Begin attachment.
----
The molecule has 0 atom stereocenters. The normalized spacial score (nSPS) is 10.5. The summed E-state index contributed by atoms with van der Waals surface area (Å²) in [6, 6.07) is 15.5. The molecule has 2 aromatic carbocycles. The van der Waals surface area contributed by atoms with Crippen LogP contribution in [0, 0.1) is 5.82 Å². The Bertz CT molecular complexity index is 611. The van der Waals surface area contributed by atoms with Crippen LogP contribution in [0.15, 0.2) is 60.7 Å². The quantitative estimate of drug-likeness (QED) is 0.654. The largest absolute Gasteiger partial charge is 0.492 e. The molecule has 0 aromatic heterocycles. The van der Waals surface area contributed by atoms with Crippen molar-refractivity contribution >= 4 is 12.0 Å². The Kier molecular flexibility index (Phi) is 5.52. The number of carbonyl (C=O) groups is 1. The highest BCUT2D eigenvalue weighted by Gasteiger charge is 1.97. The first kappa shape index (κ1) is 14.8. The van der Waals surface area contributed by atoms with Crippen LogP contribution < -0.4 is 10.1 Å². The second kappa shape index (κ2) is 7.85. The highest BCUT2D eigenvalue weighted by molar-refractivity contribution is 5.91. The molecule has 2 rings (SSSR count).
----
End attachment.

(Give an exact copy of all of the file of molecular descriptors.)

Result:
The molecule has 0 atom stereocenters. The normalized spacial score (nSPS) is 10.5. The summed E-state index contributed by atoms with van der Waals surface area (Å²) in [6, 6.07) is 15.5. The molecule has 2 aromatic carbocycles. The van der Waals surface area contributed by atoms with Crippen LogP contribution in [0, 0.1) is 5.82 Å². The Bertz CT molecular complexity index is 611. The van der Waals surface area contributed by atoms with Crippen LogP contribution in [0.15, 0.2) is 60.7 Å². The quantitative estimate of drug-likeness (QED) is 0.654. The largest absolute Gasteiger partial charge is 0.492 e. The molecule has 0 aromatic heterocycles. The van der Waals surface area contributed by atoms with Crippen molar-refractivity contribution >= 4 is 12.0 Å². The Kier molecular flexibility index (Phi) is 5.52. The number of carbonyl (C=O) groups is 1. The highest BCUT2D eigenvalue weighted by Gasteiger charge is 1.97. The first kappa shape index (κ1) is 14.8. The van der Waals surface area contributed by atoms with Crippen LogP contribution < -0.4 is 10.1 Å². The second kappa shape index (κ2) is 7.85. The highest BCUT2D eigenvalue weighted by molar-refractivity contribution is 5.91. The molecule has 2 rings (SSSR count).